In cooperation with Chinese scientists a closed aquatic ecosystem of 60 ml was flown. An experiment including two different algae and snails were flown on the Shenzhou 8 mission for more than 2 weeks (Nasir et al., 2014; Li et al., 2017). In addition to testing the O2 production and CO2 removal several biochemical and molecular genetic experiments have been carried out. The results confirmed that the algae are exposed to stress conditions during microgravity conditions.
Recently the Eu:CROPIS mission has been developed and launched (Hauslage et al., 2018). One new approach is to recycle urine on a nitrifying trickle filter on a lava rock as a fertilizer to grow vegetables (Micro-Tina tomatoes) which are grown from seeds germinated after launch. Euglena is used as additional producer of oxygen.
Based on the experience obtained with the various ground-based systems as well as those flown in Earth orbits it seems possible to utilize bioregenerative life support systems on extended manned space missions (Aronowsky, 2017). The next generation of life support systems being developed within the European space life sciences program will concentrate on a modular approach in order to understand the interactions between different species in ecological like support systems (Häder et al., 2018). To optimize the efficacy of such systems the specific needs of each organism has to be explored and the physico-chemical conditions precisely controlled by automatic systems. In case of failure of one or more modules ample backup will be necessary. Careful control of potential contaminants and protection from unpredictable parasites such as viruses, bacteria, and fungi is an essential requirement for future human space travel exploring the solar system and beyond.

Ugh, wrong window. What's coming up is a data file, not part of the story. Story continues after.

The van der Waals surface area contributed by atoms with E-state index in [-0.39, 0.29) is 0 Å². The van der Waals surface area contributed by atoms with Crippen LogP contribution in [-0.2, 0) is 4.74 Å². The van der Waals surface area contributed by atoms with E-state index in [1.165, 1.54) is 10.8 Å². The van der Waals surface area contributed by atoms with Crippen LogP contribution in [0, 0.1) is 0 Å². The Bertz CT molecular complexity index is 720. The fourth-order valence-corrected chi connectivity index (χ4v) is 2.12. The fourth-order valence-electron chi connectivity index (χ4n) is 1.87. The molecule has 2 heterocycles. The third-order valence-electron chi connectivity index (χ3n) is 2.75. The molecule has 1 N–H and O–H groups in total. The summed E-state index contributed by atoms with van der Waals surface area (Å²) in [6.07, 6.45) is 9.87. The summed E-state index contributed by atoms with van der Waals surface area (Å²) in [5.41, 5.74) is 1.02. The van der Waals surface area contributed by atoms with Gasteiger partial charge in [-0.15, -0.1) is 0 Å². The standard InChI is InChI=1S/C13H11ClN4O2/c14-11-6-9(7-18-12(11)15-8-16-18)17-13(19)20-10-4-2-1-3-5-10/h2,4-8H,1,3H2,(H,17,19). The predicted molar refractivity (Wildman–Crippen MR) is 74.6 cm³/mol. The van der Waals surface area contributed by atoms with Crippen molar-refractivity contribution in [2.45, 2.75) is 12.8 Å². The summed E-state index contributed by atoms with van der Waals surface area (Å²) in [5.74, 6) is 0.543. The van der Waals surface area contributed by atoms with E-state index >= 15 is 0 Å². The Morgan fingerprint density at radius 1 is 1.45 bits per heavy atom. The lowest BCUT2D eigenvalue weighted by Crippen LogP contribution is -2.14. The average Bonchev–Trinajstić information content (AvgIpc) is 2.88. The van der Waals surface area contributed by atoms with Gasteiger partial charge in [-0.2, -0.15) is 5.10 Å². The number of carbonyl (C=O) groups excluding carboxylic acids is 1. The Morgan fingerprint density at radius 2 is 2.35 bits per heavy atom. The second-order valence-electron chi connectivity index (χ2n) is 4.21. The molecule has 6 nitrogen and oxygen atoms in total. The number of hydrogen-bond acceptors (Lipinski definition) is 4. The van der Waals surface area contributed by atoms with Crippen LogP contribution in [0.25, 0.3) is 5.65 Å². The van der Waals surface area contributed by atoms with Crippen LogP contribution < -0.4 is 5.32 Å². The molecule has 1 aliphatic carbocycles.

The author confirms being the sole contributor of this work and has approved it for publication.
Conflict of Interest
The author declares that the research was conducted in the absence of any commercial or financial relationships that could be construed as a potential conflict of interest.
The terrestrial and space experiments were funded by Bundesminister für Forschung und Technologie (50WB9406ZA).
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Keywords: Euglena gracilis, flagellate, bioregenerative life support system, microgravity, oxygen, carbon dioxide
Citation: Häder D‑P (2020) On the Way to Mars—Flagellated Algae in Bioregenerative Life Support Systems Under Microgravity Conditions. Front. Plant Sci. 10:1621. doi: 10.3389/fpls.2019.01621
Received: 01 October 2019; Accepted: 18 November 2019;
Published: 08 January 2020.
Edited by:Thomas Graham, University of Guelph, Canada
Reviewed by:Peter Rolf Richter, Friedrich-Alexander-Universität Erlangen-Nürnberg, Germany
Frieda B. Taub, University of Washington, United States
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*Correspondence: Donat‑P. Häder, email@example.com